My current main research interests are (1) immigrant integration policies and (2) the original mobilisation of social identities such as “nation” and “class”. In addition, I continue to be interested in (3) parties’ strategic behaviour in competition (4) ethnic parties and minority representation and (5) institutional design in divided societies. An emerging research interest is (6) democratic innovation, in particular the concept of “liquid democracy”, defended by the family of pirate parties.

1) Immigrant integration policies

Related to this branch of my research agenda, I am working on a book and a special issue.
The book is based on a comparative case study that explains why Catalonia and South Tyrol, two minority regions that cannot control their own borders, respond differently to immigration. South Tyrolean elites frame immigration as a threat to the German-speaking minority and restrict immigrants’ access to social benefits. Catalan elites emphasise the opportunities of immigration, and grant social rights to “new Catalans” on equal terms. Tracing the development of political discourse on and the administrative management of immigration and integration in both regions over time, and ruling out alternative explanations, I show that and how historical experiences with the arrival of internal (that is, Spanish and Italian) migrants in the first half of the 20th century continue to define each region’s approach to immigration until the present day. The book will contribute to debate about the causal role of ideas in the field of public policy and to explanations of citizenship and integration policies in the field of migration studies.

As a spin-off of the book, I started getting interested in regional policies that target the integration processes of immigrants more generally. Together with Anita Manatschal & Verena Wisthaler (both U Neuchâtel) I am putting together a special issue on the causes and effects of regional integration policies in multi-level systems.  The collection of articles departs from the observation that while immigration tends to be a contested issue at the national level, the conditions for immigrants’ daily lives are often set at a lower level, by regional authorities. The special issue provides the first internationally comparative analysis of the causes and effects of immigrant integration policies designed by regional governments in multi-level political systems in Europe, North America and Australia.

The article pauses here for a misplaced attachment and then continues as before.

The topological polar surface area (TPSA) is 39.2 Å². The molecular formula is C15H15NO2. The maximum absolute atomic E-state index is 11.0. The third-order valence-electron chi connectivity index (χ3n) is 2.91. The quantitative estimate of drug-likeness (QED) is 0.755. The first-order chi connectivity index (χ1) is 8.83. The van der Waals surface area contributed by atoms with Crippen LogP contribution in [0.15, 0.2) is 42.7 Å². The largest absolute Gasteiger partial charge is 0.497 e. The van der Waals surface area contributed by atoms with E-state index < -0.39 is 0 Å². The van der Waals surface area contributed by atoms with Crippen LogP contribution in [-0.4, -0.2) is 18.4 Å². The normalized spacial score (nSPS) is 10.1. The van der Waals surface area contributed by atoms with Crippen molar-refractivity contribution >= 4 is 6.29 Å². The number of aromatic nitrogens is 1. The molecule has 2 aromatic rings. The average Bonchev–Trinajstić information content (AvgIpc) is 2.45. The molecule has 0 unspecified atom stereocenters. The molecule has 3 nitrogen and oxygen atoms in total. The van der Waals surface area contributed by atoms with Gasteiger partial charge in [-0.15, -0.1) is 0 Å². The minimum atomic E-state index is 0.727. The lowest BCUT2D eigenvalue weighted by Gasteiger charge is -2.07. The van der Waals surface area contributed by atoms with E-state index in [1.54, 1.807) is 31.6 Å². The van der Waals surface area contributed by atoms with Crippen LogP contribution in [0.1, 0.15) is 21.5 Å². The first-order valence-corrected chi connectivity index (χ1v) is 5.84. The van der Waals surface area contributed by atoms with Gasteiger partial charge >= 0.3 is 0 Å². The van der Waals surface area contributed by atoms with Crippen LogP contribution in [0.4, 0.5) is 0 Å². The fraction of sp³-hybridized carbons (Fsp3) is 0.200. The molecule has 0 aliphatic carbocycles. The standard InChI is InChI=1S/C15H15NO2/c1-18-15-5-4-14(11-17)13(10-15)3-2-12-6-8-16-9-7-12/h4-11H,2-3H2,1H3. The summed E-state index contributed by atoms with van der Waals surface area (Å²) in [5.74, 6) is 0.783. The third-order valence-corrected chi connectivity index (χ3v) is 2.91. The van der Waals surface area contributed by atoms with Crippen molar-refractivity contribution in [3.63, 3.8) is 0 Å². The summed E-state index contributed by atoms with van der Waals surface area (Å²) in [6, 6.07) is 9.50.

2) The electoral mobilisation of social identities: The case of imperial Austria

Together with Phil Howe (Adrian College) and Edina Szöcsik (University of Bern), this project studies electoral mobilisation in the Western (‘Austrian’) part of the multinational Austro-Hungarian empire between 1897 and 1911. The project has two goals: (1) to analyse the emergence, positioning and success of political parties in a democratizing multinational state and (2) to determine the circumstances in which ethno-nationalist mobilization dominates, given multiple alternative social identity categories parties could and did appeal to. We have developed an original coding scheme to measure the policy positions and group appeal of historical political parties. A team of student coders is now working through the campaign material of German parties, next year we will add the Czech parties to the picture.